Eifelheim by Michael Flynn is a masterpiece of historical science fiction (you read that right) and it offers the best picture of the Middle Ages I think you’ll ever read.

This book has already gotten its lauds, but I feel it is not read enough. If you want thoughtful sci-fi, this is it. It you want clearly intensive and smart research, this book demonstrates it. If you want an excellently structured narrative, this one manages to split its plot by time and geography in a way I envy. If you like reading, you should read Eifelheim.

Eifelheim tells the story of the titular Medieval German village. Well, it tells the tale of Teufelheim, which becomes known later as Eifelheim. We see this world from the eyes of its village priest, a man with his brutal past. The terror of the Black Plague is a growing threat, but still a distant one as life goes on.

And then aliens crash nearby.

Meanwhile, the modern couple Tom and Sharon whittle away at their respective academic pursuits. Tom is a mathematical historian and Sharon is a cosmologist. Academia, everybody!  (A swiftly vanishing version of it, since modern grad students in academic disciplines are actually selling themselves into bondage.) Their relationship is not without its bumps, many of them spawning from the contrast between their fields of study as well as that fact that other people are difficult.

But their two very different spheres intersect in the ruins of Eifelheim.  

I adore how this book depicts medieval life. It feels real. Medieval people get depicted as fools and barbarians all the time, incapable of higher thought, living horrifically oppressed lives. Medieval life was hard, often short, and certainly more brutal then we moderns can imagine, but it was still a life lived by people. Smart, stupid, kind, cruel, intellectual, pragmatic, and any combination of those and more—medieval people were people, too, with many of the same needs and wants as we modern men and women.  This book reflects that.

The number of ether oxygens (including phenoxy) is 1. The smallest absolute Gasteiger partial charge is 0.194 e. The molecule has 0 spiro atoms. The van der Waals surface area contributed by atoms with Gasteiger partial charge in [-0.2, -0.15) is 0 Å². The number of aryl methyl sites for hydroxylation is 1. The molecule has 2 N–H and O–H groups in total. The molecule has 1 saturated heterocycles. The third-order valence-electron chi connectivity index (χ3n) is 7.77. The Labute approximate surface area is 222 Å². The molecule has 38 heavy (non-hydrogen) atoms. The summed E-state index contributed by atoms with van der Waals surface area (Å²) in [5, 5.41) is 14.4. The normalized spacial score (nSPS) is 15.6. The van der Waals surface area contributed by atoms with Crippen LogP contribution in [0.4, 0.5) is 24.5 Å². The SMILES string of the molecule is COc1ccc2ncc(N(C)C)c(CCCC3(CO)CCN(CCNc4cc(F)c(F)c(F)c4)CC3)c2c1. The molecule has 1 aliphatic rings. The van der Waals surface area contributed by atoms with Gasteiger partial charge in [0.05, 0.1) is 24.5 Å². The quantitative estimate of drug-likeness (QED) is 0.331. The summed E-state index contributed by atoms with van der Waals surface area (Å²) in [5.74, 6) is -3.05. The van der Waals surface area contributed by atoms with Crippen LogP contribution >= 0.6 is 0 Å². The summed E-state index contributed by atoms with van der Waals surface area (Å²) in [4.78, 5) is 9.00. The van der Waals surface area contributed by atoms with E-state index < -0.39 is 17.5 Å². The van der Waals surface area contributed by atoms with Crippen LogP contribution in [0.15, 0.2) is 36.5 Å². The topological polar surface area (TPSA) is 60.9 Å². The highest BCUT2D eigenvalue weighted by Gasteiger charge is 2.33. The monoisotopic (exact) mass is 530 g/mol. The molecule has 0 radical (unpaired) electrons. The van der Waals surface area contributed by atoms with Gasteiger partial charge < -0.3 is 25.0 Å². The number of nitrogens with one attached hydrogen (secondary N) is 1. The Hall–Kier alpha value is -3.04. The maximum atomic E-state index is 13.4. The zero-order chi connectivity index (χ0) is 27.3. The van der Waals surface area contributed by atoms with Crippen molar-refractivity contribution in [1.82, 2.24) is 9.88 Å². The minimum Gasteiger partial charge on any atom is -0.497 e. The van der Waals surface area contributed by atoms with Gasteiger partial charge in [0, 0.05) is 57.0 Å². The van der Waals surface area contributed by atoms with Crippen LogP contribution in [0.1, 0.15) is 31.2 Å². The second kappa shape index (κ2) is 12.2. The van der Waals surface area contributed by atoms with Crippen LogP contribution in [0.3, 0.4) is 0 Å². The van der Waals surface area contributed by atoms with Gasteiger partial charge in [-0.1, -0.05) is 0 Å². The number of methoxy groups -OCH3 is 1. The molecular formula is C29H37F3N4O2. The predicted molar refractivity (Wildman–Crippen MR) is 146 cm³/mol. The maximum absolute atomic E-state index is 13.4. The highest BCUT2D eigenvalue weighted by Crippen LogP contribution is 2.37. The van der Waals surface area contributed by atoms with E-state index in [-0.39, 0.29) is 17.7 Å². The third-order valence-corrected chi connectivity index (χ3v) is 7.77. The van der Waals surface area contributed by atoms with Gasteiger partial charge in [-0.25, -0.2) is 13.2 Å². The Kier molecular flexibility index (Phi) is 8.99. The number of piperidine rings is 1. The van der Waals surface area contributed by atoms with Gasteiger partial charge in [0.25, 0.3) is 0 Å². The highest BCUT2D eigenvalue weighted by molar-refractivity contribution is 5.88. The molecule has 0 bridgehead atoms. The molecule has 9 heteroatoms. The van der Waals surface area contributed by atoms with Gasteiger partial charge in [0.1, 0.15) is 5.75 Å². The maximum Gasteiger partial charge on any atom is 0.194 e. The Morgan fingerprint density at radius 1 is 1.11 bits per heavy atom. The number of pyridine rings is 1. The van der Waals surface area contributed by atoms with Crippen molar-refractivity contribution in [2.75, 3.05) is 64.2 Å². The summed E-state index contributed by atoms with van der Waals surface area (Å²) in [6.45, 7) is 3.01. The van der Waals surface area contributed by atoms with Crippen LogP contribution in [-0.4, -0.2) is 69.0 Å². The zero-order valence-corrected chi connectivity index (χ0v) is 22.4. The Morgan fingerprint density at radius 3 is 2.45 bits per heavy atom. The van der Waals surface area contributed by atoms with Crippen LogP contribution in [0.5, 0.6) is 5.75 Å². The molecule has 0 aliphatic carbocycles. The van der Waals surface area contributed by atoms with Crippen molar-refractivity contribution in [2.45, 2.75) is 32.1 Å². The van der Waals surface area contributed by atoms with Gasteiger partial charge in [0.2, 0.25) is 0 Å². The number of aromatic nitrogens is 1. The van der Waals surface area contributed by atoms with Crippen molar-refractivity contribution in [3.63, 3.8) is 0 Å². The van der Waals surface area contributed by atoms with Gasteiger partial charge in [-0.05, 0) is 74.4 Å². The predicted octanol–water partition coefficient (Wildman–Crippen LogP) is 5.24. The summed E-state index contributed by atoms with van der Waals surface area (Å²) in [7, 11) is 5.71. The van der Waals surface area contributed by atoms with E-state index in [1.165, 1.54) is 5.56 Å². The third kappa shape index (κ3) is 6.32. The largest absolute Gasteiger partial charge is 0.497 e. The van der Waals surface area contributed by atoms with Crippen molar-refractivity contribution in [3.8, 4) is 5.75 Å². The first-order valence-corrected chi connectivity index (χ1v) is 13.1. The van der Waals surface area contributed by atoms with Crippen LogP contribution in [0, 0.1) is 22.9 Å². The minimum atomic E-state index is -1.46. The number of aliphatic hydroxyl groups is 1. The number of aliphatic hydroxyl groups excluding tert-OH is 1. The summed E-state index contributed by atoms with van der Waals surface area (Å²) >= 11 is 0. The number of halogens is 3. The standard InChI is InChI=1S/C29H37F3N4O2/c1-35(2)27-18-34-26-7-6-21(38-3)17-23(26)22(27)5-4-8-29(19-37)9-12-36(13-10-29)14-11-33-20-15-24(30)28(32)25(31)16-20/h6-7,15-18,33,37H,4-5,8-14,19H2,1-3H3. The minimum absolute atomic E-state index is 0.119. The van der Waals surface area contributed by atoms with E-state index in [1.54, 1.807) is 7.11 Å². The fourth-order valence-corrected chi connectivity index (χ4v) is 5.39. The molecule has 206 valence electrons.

It also does an amazing job of depicting feudal communities as they actually were, not some insane Marxist-modernist pipe dream of oppression. A lot of research went into this book. If you are at all interested in actual medieval life, I really recommend this novel. I think anyone out there who is involved in the SCA will love it.

One of the cool things in this book is that the alien society bears certain parallels to medieval society that out point-of-view priest character understands pretty clearly. I liked joining him as he sorted out how exactly the alien society worked.

Also, it puts paid to the ridiculousness that alien visitors would somehow destroy the Catholic Church by the fact of their mere existence. Catholic medieval intellectuals were contemplating alien intelligence long before the Industrial Age. Because they understood cosmology in a different way for reasons backed up by the observations they were capable of making (e.g. stellar parallax), they simply thought of dogheads and monopods as people from a very distant land. Do we really regard space aliens any differently? Eifelheim takes all that intellectual pondering of long ago and uses it for its plot.

Tom and Sharon’s story is a small part of the novel, but a necessary one, because this is a book about connection. Their part means that everything that happened in the past means something to the future. If you read the book, you’ll keep seeing that theme of connection over and over again. This is not space battle sci-fi book (don’t get me wrong, I like a lot of those) but a relational one.

Here’s some of what you’re in for with Eifelheim:

The ability to cross space doesn’t make anyone more ethical, any more than the ability to cross the oceans made the Europeans any more ethical than the Indians.

“This peculiar ability of yours only shows how different we are”

“Our peculiar ability?”

“I have no word for it. To accomplish one thing by doing many different thing together. Each man sings now different words to different tunes, yet they blend in ways strange but pleasing to our ways. When you and your brother sang to welcome us on your Kermis, the pilgrims could speak of nothing else for days.”

Special bonus points to the cameo of William of Ockham. Not enough sci-fi has done enough with his vanishing from history.

I can’t recommend Eifelheim enough. Pick it up here.


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